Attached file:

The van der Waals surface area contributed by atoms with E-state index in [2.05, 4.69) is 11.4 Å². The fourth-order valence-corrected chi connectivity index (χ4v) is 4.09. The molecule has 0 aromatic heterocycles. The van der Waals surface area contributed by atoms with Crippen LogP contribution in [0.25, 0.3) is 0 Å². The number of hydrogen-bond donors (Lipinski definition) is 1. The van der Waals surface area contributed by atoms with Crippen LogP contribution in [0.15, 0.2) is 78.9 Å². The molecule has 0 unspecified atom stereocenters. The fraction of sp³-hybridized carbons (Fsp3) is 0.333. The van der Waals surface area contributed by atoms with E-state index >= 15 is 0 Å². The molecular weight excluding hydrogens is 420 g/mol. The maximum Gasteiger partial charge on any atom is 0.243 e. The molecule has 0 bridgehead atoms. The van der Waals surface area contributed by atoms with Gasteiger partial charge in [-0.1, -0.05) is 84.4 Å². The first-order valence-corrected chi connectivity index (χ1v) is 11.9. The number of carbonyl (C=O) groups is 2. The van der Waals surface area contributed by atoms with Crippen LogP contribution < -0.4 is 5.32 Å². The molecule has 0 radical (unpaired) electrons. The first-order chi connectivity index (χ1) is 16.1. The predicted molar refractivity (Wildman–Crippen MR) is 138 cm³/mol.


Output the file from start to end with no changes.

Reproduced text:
The van der Waals surface area contributed by atoms with E-state index in [2.05, 4.69) is 11.4 Å². The fourth-order valence-corrected chi connectivity index (χ4v) is 4.09. The molecule has 0 aromatic heterocycles. The van der Waals surface area contributed by atoms with Crippen LogP contribution in [0.25, 0.3) is 0 Å². The number of hydrogen-bond donors (Lipinski definition) is 1. The van der Waals surface area contributed by atoms with Crippen LogP contribution in [0.15, 0.2) is 78.9 Å². The molecule has 0 unspecified atom stereocenters. The fraction of sp³-hybridized carbons (Fsp3) is 0.333. The van der Waals surface area contributed by atoms with E-state index >= 15 is 0 Å². The molecular weight excluding hydrogens is 420 g/mol. The maximum Gasteiger partial charge on any atom is 0.243 e. The molecule has 0 bridgehead atoms. The van der Waals surface area contributed by atoms with Gasteiger partial charge in [-0.1, -0.05) is 84.4 Å². The first-order valence-corrected chi connectivity index (χ1v) is 11.9. The number of carbonyl (C=O) groups is 2. The van der Waals surface area contributed by atoms with Crippen LogP contribution < -0.4 is 5.32 Å². The molecule has 0 radical (unpaired) electrons. The first-order chi connectivity index (χ1) is 16.1. The predicted molar refractivity (Wildman–Crippen MR) is 138 cm³/mol.